This may be a dumb question, but when im bringing it back to a boil then covering the pot and allowing it to simmer…should it still be on boil, or is that when i turn the stove off?
Hi Chris! I tried your pelau recipe and my pelau came out perfectly! My boyfriend is already asking me when I’m going to make it again. Never in my life did i think that I would be able to make pelau. I am looking forward to trying your other recipes!!
that is a relief to hear that
re: Pork. If you like your pork as tender as I do, allow it to cook for about 40 minutes (slow heat) before adding the rice etc. This way by the time the rice is done cooking, the pork will be tender.
For a grainy pelau, use a little less water, but cook on a low heat (covered) to ensure that rice cooks through. If you find that you’ve achieve the grainy texture you like, and there’s still liquid remove the lid and the liquid should evaporate.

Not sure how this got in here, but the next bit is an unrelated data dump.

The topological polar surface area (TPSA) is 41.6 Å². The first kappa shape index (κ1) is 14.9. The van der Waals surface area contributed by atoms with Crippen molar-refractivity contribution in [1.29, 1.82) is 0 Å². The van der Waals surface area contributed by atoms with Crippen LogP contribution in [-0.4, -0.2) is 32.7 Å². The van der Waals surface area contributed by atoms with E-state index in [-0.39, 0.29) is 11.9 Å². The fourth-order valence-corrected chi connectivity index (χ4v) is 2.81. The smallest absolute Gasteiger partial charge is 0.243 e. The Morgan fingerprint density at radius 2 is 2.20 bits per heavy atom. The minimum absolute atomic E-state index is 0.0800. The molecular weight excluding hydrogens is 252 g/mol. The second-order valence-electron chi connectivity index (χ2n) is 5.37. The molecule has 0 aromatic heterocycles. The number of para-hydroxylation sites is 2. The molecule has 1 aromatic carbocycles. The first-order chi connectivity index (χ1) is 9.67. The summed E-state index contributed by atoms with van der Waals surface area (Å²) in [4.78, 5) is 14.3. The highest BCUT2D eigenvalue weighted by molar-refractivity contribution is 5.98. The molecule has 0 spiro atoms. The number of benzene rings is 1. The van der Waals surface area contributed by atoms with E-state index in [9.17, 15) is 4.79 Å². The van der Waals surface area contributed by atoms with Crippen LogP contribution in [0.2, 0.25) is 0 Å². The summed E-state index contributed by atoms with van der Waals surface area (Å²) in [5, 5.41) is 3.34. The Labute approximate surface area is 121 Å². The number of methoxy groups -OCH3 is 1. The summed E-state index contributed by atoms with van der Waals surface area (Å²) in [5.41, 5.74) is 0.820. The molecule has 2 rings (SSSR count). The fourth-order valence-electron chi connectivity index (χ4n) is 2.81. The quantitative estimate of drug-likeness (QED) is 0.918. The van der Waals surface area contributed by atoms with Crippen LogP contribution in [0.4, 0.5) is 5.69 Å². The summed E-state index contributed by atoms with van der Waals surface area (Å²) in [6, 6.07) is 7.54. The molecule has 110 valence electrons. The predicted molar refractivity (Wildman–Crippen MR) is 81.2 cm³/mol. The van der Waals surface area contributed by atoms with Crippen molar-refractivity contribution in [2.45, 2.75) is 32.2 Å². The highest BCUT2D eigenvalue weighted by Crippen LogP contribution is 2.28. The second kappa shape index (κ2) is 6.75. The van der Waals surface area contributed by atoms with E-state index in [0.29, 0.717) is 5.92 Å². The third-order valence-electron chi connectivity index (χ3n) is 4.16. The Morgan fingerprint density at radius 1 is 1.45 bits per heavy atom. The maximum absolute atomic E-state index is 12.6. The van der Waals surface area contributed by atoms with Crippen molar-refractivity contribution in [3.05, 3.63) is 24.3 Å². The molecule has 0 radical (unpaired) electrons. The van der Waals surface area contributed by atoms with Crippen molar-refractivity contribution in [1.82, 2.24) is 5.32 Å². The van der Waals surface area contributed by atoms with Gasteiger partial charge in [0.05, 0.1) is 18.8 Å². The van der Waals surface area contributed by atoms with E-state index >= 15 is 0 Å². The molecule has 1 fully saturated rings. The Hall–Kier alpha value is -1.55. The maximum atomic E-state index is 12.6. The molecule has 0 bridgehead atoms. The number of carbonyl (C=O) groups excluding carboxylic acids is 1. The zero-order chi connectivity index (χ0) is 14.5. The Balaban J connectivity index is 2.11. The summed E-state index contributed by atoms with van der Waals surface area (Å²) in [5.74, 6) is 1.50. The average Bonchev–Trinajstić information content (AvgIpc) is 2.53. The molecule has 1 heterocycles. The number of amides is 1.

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Just wondering, if i use pork instead of chicken, how long will it take to cook?
Plus i like my pelau grainy…how do i achieve this? u can email me at [email protected]. Any help would be greatly appreciated. thank you for ur very informative receipe and the pics definately help alot.
Re: Kimberly. When I first moved to Canada I too used white sugar, but I soon found that the colour and taste was not as rich as I was used to. As for the pot, you may be on to something. I use both a heavy “seasoned” pot and a stainless steel one and I do agree that the “seasoned” one does give a better final product.
BTW, make sure you get the golden brown and not the dark brown sugar.
Re: Cynthia, Sounds delicious. Lately when I visit my mom She’s been making tomato choka as a side for her pelau. The heat, garlic and rich tomato flavour works great to increase your appetite.
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I am loving these recipes and its so true how everyone has their own twist to the same recipe. I am used to using white sugar when I’m browning but I do find that it can burn really quick if you are not watching it. I’ve never tried brown sugar, do you find that it makes a darker color or more flavor when you use brown sugar? Also, I have learned that you need a nice seasoned steel pot to really accomplished this. I cannot wait to try it this way with brown sugar.
You make me so hungry with these posts!